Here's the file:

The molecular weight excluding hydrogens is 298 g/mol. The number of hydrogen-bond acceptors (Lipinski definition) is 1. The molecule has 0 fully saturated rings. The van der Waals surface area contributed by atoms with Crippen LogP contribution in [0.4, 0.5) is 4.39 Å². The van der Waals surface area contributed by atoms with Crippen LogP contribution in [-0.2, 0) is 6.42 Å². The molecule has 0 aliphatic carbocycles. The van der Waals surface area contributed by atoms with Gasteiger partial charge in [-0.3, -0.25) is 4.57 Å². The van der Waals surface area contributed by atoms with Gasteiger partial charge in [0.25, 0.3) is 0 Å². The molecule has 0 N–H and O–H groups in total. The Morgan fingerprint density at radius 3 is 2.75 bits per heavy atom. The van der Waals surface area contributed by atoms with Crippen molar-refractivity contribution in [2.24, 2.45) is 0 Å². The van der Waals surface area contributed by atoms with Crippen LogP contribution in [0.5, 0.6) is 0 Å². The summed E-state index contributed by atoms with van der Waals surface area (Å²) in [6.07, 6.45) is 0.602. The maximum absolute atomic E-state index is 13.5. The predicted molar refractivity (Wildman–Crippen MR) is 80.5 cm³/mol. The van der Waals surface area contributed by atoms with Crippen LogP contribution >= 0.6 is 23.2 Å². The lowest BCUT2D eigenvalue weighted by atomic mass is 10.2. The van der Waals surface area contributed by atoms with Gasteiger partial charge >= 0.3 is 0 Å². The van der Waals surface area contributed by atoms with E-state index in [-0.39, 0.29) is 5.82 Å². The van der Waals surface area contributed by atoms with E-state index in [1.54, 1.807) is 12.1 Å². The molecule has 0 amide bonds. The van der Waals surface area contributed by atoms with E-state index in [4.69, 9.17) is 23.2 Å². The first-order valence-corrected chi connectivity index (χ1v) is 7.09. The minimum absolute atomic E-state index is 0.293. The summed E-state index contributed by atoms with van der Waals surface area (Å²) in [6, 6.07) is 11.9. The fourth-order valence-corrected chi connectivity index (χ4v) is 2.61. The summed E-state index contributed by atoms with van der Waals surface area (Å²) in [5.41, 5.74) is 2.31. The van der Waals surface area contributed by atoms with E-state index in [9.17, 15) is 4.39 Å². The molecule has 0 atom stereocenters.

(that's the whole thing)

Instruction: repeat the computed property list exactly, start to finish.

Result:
The molecular weight excluding hydrogens is 298 g/mol. The number of hydrogen-bond acceptors (Lipinski definition) is 1. The molecule has 0 fully saturated rings. The van der Waals surface area contributed by atoms with Crippen LogP contribution in [0.4, 0.5) is 4.39 Å². The van der Waals surface area contributed by atoms with Crippen LogP contribution in [-0.2, 0) is 6.42 Å². The molecule has 0 aliphatic carbocycles. The van der Waals surface area contributed by atoms with Gasteiger partial charge in [-0.3, -0.25) is 4.57 Å². The van der Waals surface area contributed by atoms with Gasteiger partial charge in [0.25, 0.3) is 0 Å². The molecule has 0 N–H and O–H groups in total. The Morgan fingerprint density at radius 3 is 2.75 bits per heavy atom. The van der Waals surface area contributed by atoms with Crippen molar-refractivity contribution in [2.24, 2.45) is 0 Å². The van der Waals surface area contributed by atoms with Crippen LogP contribution in [0.5, 0.6) is 0 Å². The summed E-state index contributed by atoms with van der Waals surface area (Å²) in [6.07, 6.45) is 0.602. The maximum absolute atomic E-state index is 13.5. The predicted molar refractivity (Wildman–Crippen MR) is 80.5 cm³/mol. The van der Waals surface area contributed by atoms with Crippen LogP contribution >= 0.6 is 23.2 Å². The lowest BCUT2D eigenvalue weighted by atomic mass is 10.2. The van der Waals surface area contributed by atoms with Gasteiger partial charge >= 0.3 is 0 Å². The van der Waals surface area contributed by atoms with E-state index in [-0.39, 0.29) is 5.82 Å². The van der Waals surface area contributed by atoms with E-state index in [1.54, 1.807) is 12.1 Å². The molecule has 0 amide bonds. The van der Waals surface area contributed by atoms with E-state index in [4.69, 9.17) is 23.2 Å². The first-order valence-corrected chi connectivity index (χ1v) is 7.09. The minimum absolute atomic E-state index is 0.293. The summed E-state index contributed by atoms with van der Waals surface area (Å²) in [6, 6.07) is 11.9. The fourth-order valence-corrected chi connectivity index (χ4v) is 2.61. The summed E-state index contributed by atoms with van der Waals surface area (Å²) in [5.41, 5.74) is 2.31. The van der Waals surface area contributed by atoms with E-state index in [9.17, 15) is 4.39 Å². The molecule has 0 atom stereocenters.